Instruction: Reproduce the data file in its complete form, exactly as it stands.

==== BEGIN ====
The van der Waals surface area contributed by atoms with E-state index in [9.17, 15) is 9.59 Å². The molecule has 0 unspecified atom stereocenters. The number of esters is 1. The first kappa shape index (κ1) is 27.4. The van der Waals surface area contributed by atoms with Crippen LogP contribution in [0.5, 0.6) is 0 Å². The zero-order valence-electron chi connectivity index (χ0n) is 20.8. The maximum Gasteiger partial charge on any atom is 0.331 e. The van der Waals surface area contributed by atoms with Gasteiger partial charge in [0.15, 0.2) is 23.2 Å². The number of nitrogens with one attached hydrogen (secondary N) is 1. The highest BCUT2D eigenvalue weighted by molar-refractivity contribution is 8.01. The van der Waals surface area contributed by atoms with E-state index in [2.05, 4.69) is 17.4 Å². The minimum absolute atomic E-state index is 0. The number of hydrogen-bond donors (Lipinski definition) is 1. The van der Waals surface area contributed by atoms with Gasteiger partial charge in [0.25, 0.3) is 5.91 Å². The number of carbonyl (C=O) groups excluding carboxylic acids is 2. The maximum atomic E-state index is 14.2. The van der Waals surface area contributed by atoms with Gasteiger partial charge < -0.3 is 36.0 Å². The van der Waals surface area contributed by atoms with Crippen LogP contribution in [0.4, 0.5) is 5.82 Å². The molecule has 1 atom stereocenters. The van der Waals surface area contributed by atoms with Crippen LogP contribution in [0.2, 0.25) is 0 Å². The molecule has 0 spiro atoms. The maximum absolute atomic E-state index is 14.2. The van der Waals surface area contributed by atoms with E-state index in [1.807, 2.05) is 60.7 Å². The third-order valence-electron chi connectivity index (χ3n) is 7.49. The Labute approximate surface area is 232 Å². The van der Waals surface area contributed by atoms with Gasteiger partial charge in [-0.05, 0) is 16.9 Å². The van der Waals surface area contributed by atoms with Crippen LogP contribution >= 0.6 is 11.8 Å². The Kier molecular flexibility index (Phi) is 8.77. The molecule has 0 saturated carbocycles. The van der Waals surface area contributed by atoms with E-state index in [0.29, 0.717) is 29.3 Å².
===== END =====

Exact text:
The van der Waals surface area contributed by atoms with E-state index in [9.17, 15) is 9.59 Å². The molecule has 0 unspecified atom stereocenters. The number of esters is 1. The first kappa shape index (κ1) is 27.4. The van der Waals surface area contributed by atoms with Crippen LogP contribution in [0.5, 0.6) is 0 Å². The zero-order valence-electron chi connectivity index (χ0n) is 20.8. The maximum Gasteiger partial charge on any atom is 0.331 e. The van der Waals surface area contributed by atoms with Gasteiger partial charge in [0.15, 0.2) is 23.2 Å². The number of nitrogens with one attached hydrogen (secondary N) is 1. The highest BCUT2D eigenvalue weighted by molar-refractivity contribution is 8.01. The van der Waals surface area contributed by atoms with E-state index in [2.05, 4.69) is 17.4 Å². The minimum absolute atomic E-state index is 0. The number of hydrogen-bond donors (Lipinski definition) is 1. The van der Waals surface area contributed by atoms with Gasteiger partial charge in [0.25, 0.3) is 5.91 Å². The number of carbonyl (C=O) groups excluding carboxylic acids is 2. The maximum atomic E-state index is 14.2. The van der Waals surface area contributed by atoms with Gasteiger partial charge < -0.3 is 36.0 Å². The van der Waals surface area contributed by atoms with Crippen LogP contribution in [0.4, 0.5) is 5.82 Å². The molecule has 1 atom stereocenters. The van der Waals surface area contributed by atoms with Crippen LogP contribution in [0.2, 0.25) is 0 Å². The molecule has 0 spiro atoms. The maximum absolute atomic E-state index is 14.2. The van der Waals surface area contributed by atoms with E-state index in [1.807, 2.05) is 60.7 Å². The third-order valence-electron chi connectivity index (χ3n) is 7.49. The Labute approximate surface area is 232 Å². The van der Waals surface area contributed by atoms with Gasteiger partial charge in [-0.05, 0) is 16.9 Å². The van der Waals surface area contributed by atoms with Crippen LogP contribution >= 0.6 is 11.8 Å². The Kier molecular flexibility index (Phi) is 8.77. The molecule has 0 saturated carbocycles. The van der Waals surface area contributed by atoms with E-state index in [0.29, 0.717) is 29.3 Å².